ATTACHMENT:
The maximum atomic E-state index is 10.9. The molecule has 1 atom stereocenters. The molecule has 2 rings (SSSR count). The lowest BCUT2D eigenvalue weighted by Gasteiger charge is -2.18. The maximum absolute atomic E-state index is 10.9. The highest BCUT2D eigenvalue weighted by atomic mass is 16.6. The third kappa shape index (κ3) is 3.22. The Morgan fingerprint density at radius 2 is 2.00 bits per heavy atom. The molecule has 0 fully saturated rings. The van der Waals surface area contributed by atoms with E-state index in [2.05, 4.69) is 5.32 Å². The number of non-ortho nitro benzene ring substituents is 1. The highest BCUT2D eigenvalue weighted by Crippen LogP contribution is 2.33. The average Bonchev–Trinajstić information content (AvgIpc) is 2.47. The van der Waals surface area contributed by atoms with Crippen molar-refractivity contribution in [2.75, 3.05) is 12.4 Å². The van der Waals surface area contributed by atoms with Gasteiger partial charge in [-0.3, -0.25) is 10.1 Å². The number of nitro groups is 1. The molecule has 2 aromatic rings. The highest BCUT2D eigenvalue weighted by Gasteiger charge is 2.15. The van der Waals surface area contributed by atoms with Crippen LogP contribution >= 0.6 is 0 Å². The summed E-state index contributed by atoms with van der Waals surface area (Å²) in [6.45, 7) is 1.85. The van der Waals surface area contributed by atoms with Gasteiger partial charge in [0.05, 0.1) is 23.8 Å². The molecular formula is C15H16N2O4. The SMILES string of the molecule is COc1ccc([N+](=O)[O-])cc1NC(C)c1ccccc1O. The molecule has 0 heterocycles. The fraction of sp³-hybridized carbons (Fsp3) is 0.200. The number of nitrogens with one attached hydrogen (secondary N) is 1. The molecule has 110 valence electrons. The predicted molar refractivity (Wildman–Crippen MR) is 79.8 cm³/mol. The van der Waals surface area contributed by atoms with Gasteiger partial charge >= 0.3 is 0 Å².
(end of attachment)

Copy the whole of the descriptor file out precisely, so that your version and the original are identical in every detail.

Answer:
The maximum atomic E-state index is 10.9. The molecule has 1 atom stereocenters. The molecule has 2 rings (SSSR count). The lowest BCUT2D eigenvalue weighted by Gasteiger charge is -2.18. The maximum absolute atomic E-state index is 10.9. The highest BCUT2D eigenvalue weighted by atomic mass is 16.6. The third kappa shape index (κ3) is 3.22. The Morgan fingerprint density at radius 2 is 2.00 bits per heavy atom. The molecule has 0 fully saturated rings. The van der Waals surface area contributed by atoms with E-state index in [2.05, 4.69) is 5.32 Å². The number of non-ortho nitro benzene ring substituents is 1. The highest BCUT2D eigenvalue weighted by Crippen LogP contribution is 2.33. The average Bonchev–Trinajstić information content (AvgIpc) is 2.47. The van der Waals surface area contributed by atoms with Crippen molar-refractivity contribution in [2.75, 3.05) is 12.4 Å². The van der Waals surface area contributed by atoms with Gasteiger partial charge in [-0.3, -0.25) is 10.1 Å². The number of nitro groups is 1. The molecule has 2 aromatic rings. The highest BCUT2D eigenvalue weighted by Gasteiger charge is 2.15. The van der Waals surface area contributed by atoms with Crippen LogP contribution >= 0.6 is 0 Å². The summed E-state index contributed by atoms with van der Waals surface area (Å²) in [6.45, 7) is 1.85. The van der Waals surface area contributed by atoms with Gasteiger partial charge in [0.05, 0.1) is 23.8 Å². The molecular formula is C15H16N2O4. The SMILES string of the molecule is COc1ccc([N+](=O)[O-])cc1NC(C)c1ccccc1O. The molecule has 0 heterocycles. The fraction of sp³-hybridized carbons (Fsp3) is 0.200. The number of nitrogens with one attached hydrogen (secondary N) is 1. The molecule has 110 valence electrons. The predicted molar refractivity (Wildman–Crippen MR) is 79.8 cm³/mol. The van der Waals surface area contributed by atoms with Gasteiger partial charge >= 0.3 is 0 Å².